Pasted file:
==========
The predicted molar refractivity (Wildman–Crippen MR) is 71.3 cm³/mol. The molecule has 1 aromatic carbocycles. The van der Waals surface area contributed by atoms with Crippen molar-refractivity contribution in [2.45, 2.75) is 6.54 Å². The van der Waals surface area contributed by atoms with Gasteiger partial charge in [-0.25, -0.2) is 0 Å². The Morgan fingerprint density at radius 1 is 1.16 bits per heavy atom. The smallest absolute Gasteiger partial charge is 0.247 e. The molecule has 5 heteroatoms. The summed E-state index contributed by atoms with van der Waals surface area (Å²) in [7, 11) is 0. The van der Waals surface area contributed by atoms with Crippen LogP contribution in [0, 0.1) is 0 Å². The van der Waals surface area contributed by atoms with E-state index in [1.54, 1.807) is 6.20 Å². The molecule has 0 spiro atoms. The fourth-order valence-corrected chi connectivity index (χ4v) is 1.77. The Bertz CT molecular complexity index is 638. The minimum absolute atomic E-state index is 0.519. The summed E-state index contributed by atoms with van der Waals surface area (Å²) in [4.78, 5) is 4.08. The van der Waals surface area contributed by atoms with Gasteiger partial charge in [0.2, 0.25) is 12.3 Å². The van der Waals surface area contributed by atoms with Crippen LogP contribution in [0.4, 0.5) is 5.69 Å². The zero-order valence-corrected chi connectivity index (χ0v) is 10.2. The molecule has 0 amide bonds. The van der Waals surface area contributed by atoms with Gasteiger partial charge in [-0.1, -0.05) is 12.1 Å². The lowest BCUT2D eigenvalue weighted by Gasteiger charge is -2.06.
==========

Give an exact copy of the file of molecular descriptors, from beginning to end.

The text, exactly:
The predicted molar refractivity (Wildman–Crippen MR) is 71.3 cm³/mol. The molecule has 1 aromatic carbocycles. The van der Waals surface area contributed by atoms with Crippen molar-refractivity contribution in [2.45, 2.75) is 6.54 Å². The van der Waals surface area contributed by atoms with Gasteiger partial charge in [-0.25, -0.2) is 0 Å². The Morgan fingerprint density at radius 1 is 1.16 bits per heavy atom. The smallest absolute Gasteiger partial charge is 0.247 e. The molecule has 5 heteroatoms. The summed E-state index contributed by atoms with van der Waals surface area (Å²) in [7, 11) is 0. The van der Waals surface area contributed by atoms with Crippen LogP contribution in [0, 0.1) is 0 Å². The van der Waals surface area contributed by atoms with E-state index in [1.54, 1.807) is 6.20 Å². The molecule has 0 spiro atoms. The fourth-order valence-corrected chi connectivity index (χ4v) is 1.77. The Bertz CT molecular complexity index is 638. The minimum absolute atomic E-state index is 0.519. The summed E-state index contributed by atoms with van der Waals surface area (Å²) in [4.78, 5) is 4.08. The van der Waals surface area contributed by atoms with Gasteiger partial charge in [0.2, 0.25) is 12.3 Å². The van der Waals surface area contributed by atoms with Crippen LogP contribution in [0.4, 0.5) is 5.69 Å². The zero-order valence-corrected chi connectivity index (χ0v) is 10.2. The molecule has 0 amide bonds. The van der Waals surface area contributed by atoms with Gasteiger partial charge in [-0.1, -0.05) is 12.1 Å². The lowest BCUT2D eigenvalue weighted by Gasteiger charge is -2.06.